The Louisiana State Capitol in Baton Rouge. (Photo by Brianna Paciorka, NOLA.com | The Times-Picayune)

Despite a bit of a computer stumble on the first day, the state has received in five days almost 185,000 applications from frontline employees – who went to work during the coronavirus pandemic “stay at home” order – seeking a one-time $250 check.

The Louisiana Legislature approved enough money to cover about 200,000 applicants and should reach that number of applications by the end of workday Tuesday.

But the Department of Revenue wants people to keep on applying in hopes that more money will be set aside in the future for the stipends.

“The Department of Revenue will continue to accept applications through the Oct. 31 statutory deadline. Receipt of the total number of applications for which funding is available does not mean eligible frontline workers should not apply. If additional funds become available, applications received after the current funds are disbursed will be approved on a first-come, first-served basis,” Byron Henderson, a Revenue spokesperson, said Monday.

Democratic legislators pushed for $50 million to pay the $250 rebate as a counterpoint to Republican efforts to send $275 million to help small businesses get back on their feet. The money comes out of the state’s $1.8 billion from the federal $2 trillion coronavirus aid package. Democrats argued that a number of people were called upon to continue working while the rest of the state stayed at home.

Gov. John Bel Edwards signed the legislation into law on July 13.

Two days later, the Revenue Department was ready to start accepting applications for the Frontline Worker COVID-19 Hazard Pay Rebate program. But July 15 also was the day state income tax returns were due.

During the dark hours of morning that first day, between midnight and sunrise, everything worked fine. But as the day progressed, the online computer system slowed, then stalled. Revenue Secretary Kimberly Robinson postponed the tax return deadline while the state Office of Technology Services took the computers offline to add more hardware and capacity. They were back online later in the afternoon that first day.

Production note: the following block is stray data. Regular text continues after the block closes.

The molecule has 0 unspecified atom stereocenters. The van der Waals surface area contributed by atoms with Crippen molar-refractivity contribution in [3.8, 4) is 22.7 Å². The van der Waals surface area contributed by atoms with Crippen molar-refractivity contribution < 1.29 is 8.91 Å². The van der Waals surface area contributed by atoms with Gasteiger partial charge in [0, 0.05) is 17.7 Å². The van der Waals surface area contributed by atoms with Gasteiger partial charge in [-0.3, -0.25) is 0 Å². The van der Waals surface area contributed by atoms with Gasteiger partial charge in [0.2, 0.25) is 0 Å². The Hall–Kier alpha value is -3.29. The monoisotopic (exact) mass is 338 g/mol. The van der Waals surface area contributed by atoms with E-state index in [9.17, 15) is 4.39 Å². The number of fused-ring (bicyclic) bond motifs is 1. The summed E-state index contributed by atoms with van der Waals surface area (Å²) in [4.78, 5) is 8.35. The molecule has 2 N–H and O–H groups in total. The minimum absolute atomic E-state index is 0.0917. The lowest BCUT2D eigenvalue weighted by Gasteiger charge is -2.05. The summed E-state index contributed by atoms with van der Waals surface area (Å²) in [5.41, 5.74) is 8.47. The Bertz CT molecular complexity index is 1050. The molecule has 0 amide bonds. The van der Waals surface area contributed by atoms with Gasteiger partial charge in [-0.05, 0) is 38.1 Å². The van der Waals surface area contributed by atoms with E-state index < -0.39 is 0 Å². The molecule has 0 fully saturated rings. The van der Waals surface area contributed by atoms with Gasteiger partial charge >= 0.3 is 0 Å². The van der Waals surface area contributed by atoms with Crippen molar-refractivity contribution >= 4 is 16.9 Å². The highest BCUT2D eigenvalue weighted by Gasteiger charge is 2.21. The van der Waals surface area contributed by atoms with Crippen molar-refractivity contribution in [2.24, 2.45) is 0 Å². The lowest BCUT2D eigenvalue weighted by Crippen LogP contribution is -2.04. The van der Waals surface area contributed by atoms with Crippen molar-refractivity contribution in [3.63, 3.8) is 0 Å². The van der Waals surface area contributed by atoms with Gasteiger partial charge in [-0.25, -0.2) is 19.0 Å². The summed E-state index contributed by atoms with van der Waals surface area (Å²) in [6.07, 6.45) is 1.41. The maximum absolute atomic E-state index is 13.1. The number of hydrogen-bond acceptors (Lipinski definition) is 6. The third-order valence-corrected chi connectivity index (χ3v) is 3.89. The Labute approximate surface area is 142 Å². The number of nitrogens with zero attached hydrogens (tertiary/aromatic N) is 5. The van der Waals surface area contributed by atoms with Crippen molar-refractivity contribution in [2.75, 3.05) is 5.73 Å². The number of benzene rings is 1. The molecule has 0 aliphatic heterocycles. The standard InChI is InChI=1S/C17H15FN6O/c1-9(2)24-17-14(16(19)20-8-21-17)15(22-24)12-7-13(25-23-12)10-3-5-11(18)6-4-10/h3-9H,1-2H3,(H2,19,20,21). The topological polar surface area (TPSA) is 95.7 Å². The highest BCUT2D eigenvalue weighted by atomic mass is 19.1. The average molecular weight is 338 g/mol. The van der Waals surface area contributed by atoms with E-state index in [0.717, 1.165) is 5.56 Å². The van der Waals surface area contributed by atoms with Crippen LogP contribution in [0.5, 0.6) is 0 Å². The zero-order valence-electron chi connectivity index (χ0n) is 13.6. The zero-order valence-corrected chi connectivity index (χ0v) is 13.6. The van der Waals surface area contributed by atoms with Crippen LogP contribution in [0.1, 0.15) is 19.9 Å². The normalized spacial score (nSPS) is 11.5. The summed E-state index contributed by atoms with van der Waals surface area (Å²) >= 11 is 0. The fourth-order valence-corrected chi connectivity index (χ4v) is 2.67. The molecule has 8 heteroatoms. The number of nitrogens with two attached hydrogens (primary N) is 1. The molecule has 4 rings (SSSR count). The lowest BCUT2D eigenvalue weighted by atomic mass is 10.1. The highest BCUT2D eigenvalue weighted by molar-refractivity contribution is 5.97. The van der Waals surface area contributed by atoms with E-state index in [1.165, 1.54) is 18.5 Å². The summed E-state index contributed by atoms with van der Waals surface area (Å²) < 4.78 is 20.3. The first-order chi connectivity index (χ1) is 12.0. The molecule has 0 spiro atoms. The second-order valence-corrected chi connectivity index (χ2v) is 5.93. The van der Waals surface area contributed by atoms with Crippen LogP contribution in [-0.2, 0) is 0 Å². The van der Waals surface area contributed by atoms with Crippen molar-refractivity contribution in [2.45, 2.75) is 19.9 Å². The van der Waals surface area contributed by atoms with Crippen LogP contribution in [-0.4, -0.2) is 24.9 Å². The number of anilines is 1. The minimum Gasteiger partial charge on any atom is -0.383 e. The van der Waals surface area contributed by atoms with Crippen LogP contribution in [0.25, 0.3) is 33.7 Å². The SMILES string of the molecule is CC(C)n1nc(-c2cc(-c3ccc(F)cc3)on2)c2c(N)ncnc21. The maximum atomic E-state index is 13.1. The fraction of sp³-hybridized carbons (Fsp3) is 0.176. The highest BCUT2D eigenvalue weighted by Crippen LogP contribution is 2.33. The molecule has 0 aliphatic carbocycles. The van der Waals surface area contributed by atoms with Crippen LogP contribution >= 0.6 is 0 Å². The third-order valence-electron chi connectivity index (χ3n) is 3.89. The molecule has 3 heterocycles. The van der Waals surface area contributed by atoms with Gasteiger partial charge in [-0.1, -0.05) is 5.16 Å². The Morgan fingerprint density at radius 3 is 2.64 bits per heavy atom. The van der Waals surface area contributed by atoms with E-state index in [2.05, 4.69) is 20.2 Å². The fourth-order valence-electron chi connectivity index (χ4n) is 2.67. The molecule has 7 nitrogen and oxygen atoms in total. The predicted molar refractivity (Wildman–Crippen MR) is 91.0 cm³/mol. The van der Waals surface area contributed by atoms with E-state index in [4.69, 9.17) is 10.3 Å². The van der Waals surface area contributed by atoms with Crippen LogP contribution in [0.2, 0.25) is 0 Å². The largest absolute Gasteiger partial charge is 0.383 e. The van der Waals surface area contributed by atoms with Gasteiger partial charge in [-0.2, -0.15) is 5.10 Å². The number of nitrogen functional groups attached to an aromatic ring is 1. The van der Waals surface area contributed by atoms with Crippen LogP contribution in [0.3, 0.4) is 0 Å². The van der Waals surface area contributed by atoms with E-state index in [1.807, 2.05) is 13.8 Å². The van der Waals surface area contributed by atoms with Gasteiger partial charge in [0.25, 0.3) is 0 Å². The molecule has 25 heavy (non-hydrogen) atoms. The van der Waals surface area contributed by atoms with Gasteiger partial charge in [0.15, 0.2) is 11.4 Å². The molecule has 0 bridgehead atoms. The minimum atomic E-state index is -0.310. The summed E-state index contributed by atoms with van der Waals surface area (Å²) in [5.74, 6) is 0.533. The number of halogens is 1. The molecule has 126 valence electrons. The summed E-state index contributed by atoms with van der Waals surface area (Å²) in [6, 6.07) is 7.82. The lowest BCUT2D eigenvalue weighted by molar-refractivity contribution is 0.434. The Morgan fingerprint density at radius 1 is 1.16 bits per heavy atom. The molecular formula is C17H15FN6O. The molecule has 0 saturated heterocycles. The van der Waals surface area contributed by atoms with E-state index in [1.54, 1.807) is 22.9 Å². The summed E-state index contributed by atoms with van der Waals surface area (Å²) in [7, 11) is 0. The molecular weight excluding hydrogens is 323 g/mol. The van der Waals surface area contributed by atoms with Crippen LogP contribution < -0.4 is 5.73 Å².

Workers from bus drivers to garbage collectors to grocery store clerks – people who stayed on the job during coronavirus pandemic while the rest of the state stayed home – can apply at https://frontlineworkers.la.gov/. Applications can be mailed or downloaded in printable form or are available by called (855) 307-3893.

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Checks will be delivered within three weeks of the applications being accepted.

Workers qualify if they make less than $50,000 a year, are Louisiana residents, and put in at least 200 hours between March 22 through May 14, when the state’s stay-at-home order was in place. They also need to have been employed as of March 11 in a job deemed essential. Obviously, nurse and cops are included. But so are home healthcare providers, hospital housekeepers and laundry personnel, firefighters and emergency personnel, convenience store clerks and home meal deliverers, as well as a host of other jobs in more than two dozen employment categories.

Independent contractors, self-employed individual, and gig workers may be eligible, if all of the same eligibility requirements are met.

The rebate may have been the Democratic answer to a Republican program, but nobody voted against the measure in the Legislature.

Legislators diverted federal dollars initially dedicated to help local government pay off its costs. Part of the money went to frontline workers. Another $275 million of the federal money earmarked for local governments to help business owners, who could be eligible for up $15,000 in grant money through the Main Street Recovery Program. The application process for businesses will begin July 28.

For the first 21 days, grants will be given to businesses who didn't receive federal assistance or insurance payments. Within 60 days, the program plans to award $40 million to businesses owned by veterans, minorities, and women.

State Treasurer John M. Schroder is administering the Main Street Recovery Program and has already opened a new website: www.louisianamainstreet.com

Email Mark Ballard at mballard@theadvocate.com.